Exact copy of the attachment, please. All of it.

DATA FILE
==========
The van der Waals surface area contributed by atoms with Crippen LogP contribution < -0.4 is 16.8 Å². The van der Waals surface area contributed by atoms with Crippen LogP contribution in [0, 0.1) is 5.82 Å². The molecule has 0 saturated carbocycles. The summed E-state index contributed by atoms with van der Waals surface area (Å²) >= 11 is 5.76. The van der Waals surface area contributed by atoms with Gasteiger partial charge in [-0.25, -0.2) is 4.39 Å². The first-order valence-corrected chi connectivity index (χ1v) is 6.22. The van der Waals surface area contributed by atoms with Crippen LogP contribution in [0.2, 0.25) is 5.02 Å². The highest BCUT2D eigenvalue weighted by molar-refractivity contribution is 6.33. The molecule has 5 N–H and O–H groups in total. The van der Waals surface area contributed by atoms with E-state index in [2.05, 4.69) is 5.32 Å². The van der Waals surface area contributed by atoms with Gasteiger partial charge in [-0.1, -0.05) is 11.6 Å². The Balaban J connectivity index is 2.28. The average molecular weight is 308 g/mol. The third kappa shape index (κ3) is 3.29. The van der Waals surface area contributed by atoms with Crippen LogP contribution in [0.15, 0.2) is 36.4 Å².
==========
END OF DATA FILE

The van der Waals surface area contributed by atoms with Crippen LogP contribution < -0.4 is 16.8 Å². The van der Waals surface area contributed by atoms with Crippen LogP contribution in [0, 0.1) is 5.82 Å². The molecule has 0 saturated carbocycles. The summed E-state index contributed by atoms with van der Waals surface area (Å²) >= 11 is 5.76. The van der Waals surface area contributed by atoms with Gasteiger partial charge in [-0.25, -0.2) is 4.39 Å². The first-order valence-corrected chi connectivity index (χ1v) is 6.22. The van der Waals surface area contributed by atoms with Crippen LogP contribution in [0.2, 0.25) is 5.02 Å². The highest BCUT2D eigenvalue weighted by molar-refractivity contribution is 6.33. The molecule has 5 N–H and O–H groups in total. The van der Waals surface area contributed by atoms with E-state index in [2.05, 4.69) is 5.32 Å². The van der Waals surface area contributed by atoms with Gasteiger partial charge in [-0.1, -0.05) is 11.6 Å². The Balaban J connectivity index is 2.28. The average molecular weight is 308 g/mol. The third kappa shape index (κ3) is 3.29. The van der Waals surface area contributed by atoms with Crippen LogP contribution in [0.15, 0.2) is 36.4 Å².